The U.S. National Hurricane Center says slow-moving Hurricane Sally, the latest storm to threaten the U.S. Gulf Coast, remains offshore but is already bringing high winds, rain and surf to the coastline.
In the latest report, forecasters say Sally was about 110 kilometers east to southeast of east of the coast of Louisiana and Mississippi. It currently has maximum sustained winds of 140 kilometers per hour, and hurricane warnings early Tuesday extended from the Louisiana-Mississippi border east to Florida.
Forecasters say Sally should reach land near the Alabama-Mississippi state line by late Tuesday or early Wednesday, although they stress “significant” uncertainty as to where the storm’s eye would make landfall. But they say Sally is moving more eastward than originally anticipated, sparing the city of New Orleans.
The slow-moving system is expected to produce 25-50 centimeters of rain, but isolated areas could see as much 76 centimeters. That, along with storm surge that could be almost three meters in the worst areas, has increased the likelihood of coastal flooding in the warning region.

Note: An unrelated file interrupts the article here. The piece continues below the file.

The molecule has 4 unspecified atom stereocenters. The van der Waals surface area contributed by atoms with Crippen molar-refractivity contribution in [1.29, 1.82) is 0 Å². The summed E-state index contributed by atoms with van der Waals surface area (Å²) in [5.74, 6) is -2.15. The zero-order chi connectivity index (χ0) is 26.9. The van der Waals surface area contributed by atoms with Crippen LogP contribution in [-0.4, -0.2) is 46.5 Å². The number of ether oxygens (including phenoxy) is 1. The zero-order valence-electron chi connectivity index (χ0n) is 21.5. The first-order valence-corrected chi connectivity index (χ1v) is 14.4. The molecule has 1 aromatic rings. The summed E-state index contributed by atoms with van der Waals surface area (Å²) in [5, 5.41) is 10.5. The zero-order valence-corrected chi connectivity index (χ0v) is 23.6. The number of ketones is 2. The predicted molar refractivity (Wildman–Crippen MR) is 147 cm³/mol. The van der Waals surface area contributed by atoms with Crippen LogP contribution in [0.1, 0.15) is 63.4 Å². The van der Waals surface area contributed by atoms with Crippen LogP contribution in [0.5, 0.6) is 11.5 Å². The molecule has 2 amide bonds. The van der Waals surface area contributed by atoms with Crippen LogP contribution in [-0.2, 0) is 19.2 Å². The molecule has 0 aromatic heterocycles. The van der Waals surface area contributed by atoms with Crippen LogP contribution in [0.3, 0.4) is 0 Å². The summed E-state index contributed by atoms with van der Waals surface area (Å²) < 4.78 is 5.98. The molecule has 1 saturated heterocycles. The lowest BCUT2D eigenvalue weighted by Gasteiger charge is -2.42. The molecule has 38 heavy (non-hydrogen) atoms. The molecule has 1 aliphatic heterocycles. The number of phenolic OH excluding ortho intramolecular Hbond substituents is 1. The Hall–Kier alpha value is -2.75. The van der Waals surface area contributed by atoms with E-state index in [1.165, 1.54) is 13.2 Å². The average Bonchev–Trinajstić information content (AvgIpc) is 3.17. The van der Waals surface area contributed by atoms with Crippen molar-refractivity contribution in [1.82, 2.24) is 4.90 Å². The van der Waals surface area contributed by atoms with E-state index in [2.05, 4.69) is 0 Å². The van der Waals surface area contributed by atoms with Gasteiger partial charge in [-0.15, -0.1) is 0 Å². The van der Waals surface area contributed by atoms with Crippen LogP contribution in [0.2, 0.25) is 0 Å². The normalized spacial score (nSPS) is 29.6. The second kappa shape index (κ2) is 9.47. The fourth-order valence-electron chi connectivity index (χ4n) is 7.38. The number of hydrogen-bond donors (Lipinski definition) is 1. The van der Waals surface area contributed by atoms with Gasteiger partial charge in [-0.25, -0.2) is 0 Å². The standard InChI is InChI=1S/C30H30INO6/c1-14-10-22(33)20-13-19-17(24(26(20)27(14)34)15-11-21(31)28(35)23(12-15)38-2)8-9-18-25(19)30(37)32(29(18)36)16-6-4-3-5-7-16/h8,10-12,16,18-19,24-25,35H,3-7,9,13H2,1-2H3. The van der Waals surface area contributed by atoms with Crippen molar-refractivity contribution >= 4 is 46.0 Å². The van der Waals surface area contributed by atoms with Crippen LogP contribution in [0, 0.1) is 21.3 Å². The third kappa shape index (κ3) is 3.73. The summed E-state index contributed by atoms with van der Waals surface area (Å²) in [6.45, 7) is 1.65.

Florida Gov. Ron DeSantis declared an emergency in the state’s western Panhandle’s areas, which were experiencing a great deal of rain Tuesday from the storm.
President Donald Trump issued emergency declarations Monday for parts of Louisiana, Mississippi and Alabama, and he tweeted that residents should listen to state and local leaders.
Alabama Gov. Kay Ivey sought the presidential declaration after the National Weather Service in Mobile, Alabama, warned of the increasing likelihood of “dangerous and potentially historic flooding,” with waters rising as much as 9 feet (2.7 meters) above ground in parts of the Mobile metro area. Ivey urged residents Tuesday to stay vigilant and heed any emergency warnings.
Hurricane Sally Stalls Just off Southern US Coast